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The race for more electric cars catches speed, but infrastructure challenges remain

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The race to get more electric vehicles on the road is picking up speed. More car companies are following Tesla’s lead and developing electric vehicles as the industry looks to become more high-tech and environmentally friendly.

In August, President Biden set an ambitious goal to transition half of new car sales to electric vehicles by 2030. But how quickly can the industry ramp up? And are consumers on board?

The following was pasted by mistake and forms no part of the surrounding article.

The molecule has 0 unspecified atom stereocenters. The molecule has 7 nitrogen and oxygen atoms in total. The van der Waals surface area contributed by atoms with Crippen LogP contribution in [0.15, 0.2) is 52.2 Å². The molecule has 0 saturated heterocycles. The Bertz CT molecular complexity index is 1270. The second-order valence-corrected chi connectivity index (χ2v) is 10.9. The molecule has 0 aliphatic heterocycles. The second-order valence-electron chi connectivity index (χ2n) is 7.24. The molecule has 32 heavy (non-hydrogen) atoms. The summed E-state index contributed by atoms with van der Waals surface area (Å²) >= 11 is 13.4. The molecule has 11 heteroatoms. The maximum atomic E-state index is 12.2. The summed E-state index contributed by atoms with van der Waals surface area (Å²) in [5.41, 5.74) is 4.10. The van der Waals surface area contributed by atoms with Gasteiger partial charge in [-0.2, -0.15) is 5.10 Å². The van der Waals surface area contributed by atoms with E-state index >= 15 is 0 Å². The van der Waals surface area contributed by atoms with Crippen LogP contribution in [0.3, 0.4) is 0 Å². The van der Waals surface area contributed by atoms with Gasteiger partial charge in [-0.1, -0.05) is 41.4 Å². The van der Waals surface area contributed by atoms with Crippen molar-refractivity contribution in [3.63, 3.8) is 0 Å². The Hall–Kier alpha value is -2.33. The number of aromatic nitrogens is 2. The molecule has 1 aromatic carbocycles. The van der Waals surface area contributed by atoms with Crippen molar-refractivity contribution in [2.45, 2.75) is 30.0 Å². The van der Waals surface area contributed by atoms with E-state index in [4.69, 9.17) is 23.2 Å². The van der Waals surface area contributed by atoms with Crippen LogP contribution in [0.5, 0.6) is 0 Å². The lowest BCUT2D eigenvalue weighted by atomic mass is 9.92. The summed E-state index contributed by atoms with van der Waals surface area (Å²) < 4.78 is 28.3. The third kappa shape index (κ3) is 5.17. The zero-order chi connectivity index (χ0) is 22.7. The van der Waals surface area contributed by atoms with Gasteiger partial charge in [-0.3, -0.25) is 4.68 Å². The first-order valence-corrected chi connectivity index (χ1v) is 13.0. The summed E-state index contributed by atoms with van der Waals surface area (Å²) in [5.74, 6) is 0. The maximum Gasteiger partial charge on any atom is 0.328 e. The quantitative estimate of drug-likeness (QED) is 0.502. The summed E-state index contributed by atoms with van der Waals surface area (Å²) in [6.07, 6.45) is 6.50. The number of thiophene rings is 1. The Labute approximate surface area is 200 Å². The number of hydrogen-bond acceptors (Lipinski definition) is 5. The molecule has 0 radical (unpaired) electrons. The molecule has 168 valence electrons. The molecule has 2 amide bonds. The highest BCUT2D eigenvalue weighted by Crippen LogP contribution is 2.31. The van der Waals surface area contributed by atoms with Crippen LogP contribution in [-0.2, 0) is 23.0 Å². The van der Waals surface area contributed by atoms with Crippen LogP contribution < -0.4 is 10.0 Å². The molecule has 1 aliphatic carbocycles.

Electric cars currently make up a fraction of sales, and questions remain as to whether we have the infrastructure to support a huge influx of electric vehicles. Will there be enough charging stations? Will the energy grid support a massive shift from gasoline-powered vehicles over to electric?

We ask those questions, talk about what’s coming on the market, and look to the future of electric cars.


Stephanie Brinley, principal automotive analyst, IHS Markit, a research firm

Daniel Sperling, distinguished professor of engineering and environmental policy and founding director of Institute of Transportation Studies at University of California, Davis

Timothy Johnson, professor of the practice in energy and the environment in the Nicholas School of the Environment at Duke University